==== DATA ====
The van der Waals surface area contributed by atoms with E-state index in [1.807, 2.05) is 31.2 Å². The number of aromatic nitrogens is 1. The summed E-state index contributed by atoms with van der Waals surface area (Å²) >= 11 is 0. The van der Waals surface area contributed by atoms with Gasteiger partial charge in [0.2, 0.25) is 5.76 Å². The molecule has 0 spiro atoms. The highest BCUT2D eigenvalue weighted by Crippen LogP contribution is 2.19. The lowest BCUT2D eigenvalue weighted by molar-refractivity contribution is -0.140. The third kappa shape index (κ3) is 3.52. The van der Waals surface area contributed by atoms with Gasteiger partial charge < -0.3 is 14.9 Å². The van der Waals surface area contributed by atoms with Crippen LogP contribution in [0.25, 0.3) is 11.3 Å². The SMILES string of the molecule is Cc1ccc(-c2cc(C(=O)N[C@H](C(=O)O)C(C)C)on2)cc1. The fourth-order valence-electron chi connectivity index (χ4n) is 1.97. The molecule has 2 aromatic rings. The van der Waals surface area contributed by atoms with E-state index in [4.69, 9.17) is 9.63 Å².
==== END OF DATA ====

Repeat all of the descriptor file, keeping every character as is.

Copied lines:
The van der Waals surface area contributed by atoms with E-state index in [1.807, 2.05) is 31.2 Å². The number of aromatic nitrogens is 1. The summed E-state index contributed by atoms with van der Waals surface area (Å²) >= 11 is 0. The van der Waals surface area contributed by atoms with Gasteiger partial charge in [0.2, 0.25) is 5.76 Å². The molecule has 0 spiro atoms. The highest BCUT2D eigenvalue weighted by Crippen LogP contribution is 2.19. The lowest BCUT2D eigenvalue weighted by molar-refractivity contribution is -0.140. The third kappa shape index (κ3) is 3.52. The van der Waals surface area contributed by atoms with Gasteiger partial charge < -0.3 is 14.9 Å². The van der Waals surface area contributed by atoms with Crippen LogP contribution in [0.25, 0.3) is 11.3 Å². The SMILES string of the molecule is Cc1ccc(-c2cc(C(=O)N[C@H](C(=O)O)C(C)C)on2)cc1. The fourth-order valence-electron chi connectivity index (χ4n) is 1.97. The molecule has 2 aromatic rings. The van der Waals surface area contributed by atoms with E-state index in [4.69, 9.17) is 9.63 Å².